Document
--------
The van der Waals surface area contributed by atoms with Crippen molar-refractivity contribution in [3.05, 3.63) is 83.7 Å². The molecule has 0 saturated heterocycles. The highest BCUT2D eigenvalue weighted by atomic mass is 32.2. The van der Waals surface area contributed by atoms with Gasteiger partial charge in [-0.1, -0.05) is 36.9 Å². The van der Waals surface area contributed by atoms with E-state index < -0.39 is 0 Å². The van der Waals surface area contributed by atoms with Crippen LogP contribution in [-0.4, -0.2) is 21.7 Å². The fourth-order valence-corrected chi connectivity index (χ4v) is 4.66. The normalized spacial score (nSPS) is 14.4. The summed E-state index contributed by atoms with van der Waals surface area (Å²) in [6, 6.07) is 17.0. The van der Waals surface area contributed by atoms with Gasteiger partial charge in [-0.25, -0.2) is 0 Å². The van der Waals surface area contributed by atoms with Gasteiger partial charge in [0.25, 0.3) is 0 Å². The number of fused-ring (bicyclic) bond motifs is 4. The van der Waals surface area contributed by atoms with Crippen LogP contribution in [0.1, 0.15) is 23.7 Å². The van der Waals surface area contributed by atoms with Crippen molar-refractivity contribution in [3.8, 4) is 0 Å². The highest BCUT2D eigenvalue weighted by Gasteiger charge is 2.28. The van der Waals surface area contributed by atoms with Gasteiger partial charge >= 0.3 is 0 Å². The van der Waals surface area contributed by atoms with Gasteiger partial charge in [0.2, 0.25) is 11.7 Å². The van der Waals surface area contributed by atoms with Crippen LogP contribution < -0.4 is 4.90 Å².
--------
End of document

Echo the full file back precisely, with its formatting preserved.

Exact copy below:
The van der Waals surface area contributed by atoms with Crippen molar-refractivity contribution in [3.05, 3.63) is 83.7 Å². The molecule has 0 saturated heterocycles. The highest BCUT2D eigenvalue weighted by atomic mass is 32.2. The van der Waals surface area contributed by atoms with Gasteiger partial charge in [-0.1, -0.05) is 36.9 Å². The van der Waals surface area contributed by atoms with E-state index < -0.39 is 0 Å². The van der Waals surface area contributed by atoms with Crippen LogP contribution in [-0.4, -0.2) is 21.7 Å². The fourth-order valence-corrected chi connectivity index (χ4v) is 4.66. The normalized spacial score (nSPS) is 14.4. The summed E-state index contributed by atoms with van der Waals surface area (Å²) in [6, 6.07) is 17.0. The van der Waals surface area contributed by atoms with Gasteiger partial charge in [-0.25, -0.2) is 0 Å². The van der Waals surface area contributed by atoms with Gasteiger partial charge in [0.25, 0.3) is 0 Å². The number of fused-ring (bicyclic) bond motifs is 4. The van der Waals surface area contributed by atoms with Crippen LogP contribution in [0.1, 0.15) is 23.7 Å². The van der Waals surface area contributed by atoms with Crippen molar-refractivity contribution in [3.8, 4) is 0 Å². The highest BCUT2D eigenvalue weighted by Gasteiger charge is 2.28. The van der Waals surface area contributed by atoms with Gasteiger partial charge >= 0.3 is 0 Å². The van der Waals surface area contributed by atoms with Gasteiger partial charge in [0.2, 0.25) is 11.7 Å². The van der Waals surface area contributed by atoms with Crippen LogP contribution < -0.4 is 4.90 Å².